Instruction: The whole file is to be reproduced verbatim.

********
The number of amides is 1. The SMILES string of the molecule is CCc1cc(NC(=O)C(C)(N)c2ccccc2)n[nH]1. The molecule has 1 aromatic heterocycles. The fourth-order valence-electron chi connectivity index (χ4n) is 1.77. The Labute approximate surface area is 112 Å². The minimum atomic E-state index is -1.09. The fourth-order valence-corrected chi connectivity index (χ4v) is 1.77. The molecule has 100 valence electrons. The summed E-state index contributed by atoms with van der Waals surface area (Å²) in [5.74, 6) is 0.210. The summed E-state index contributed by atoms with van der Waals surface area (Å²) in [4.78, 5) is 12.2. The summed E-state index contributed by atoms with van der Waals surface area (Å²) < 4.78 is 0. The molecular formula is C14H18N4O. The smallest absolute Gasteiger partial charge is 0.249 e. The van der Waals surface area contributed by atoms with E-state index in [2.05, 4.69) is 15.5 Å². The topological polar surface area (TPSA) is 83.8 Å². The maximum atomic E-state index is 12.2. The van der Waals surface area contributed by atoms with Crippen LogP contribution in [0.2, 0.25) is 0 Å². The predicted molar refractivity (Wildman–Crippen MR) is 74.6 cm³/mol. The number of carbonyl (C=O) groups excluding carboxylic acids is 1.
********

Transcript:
The number of amides is 1. The SMILES string of the molecule is CCc1cc(NC(=O)C(C)(N)c2ccccc2)n[nH]1. The molecule has 1 aromatic heterocycles. The fourth-order valence-electron chi connectivity index (χ4n) is 1.77. The Labute approximate surface area is 112 Å². The minimum atomic E-state index is -1.09. The fourth-order valence-corrected chi connectivity index (χ4v) is 1.77. The molecule has 100 valence electrons. The summed E-state index contributed by atoms with van der Waals surface area (Å²) in [5.74, 6) is 0.210. The summed E-state index contributed by atoms with van der Waals surface area (Å²) in [4.78, 5) is 12.2. The summed E-state index contributed by atoms with van der Waals surface area (Å²) < 4.78 is 0. The molecular formula is C14H18N4O. The smallest absolute Gasteiger partial charge is 0.249 e. The van der Waals surface area contributed by atoms with E-state index in [2.05, 4.69) is 15.5 Å². The topological polar surface area (TPSA) is 83.8 Å². The maximum atomic E-state index is 12.2. The van der Waals surface area contributed by atoms with Crippen LogP contribution in [0.2, 0.25) is 0 Å². The predicted molar refractivity (Wildman–Crippen MR) is 74.6 cm³/mol. The number of carbonyl (C=O) groups excluding carboxylic acids is 1.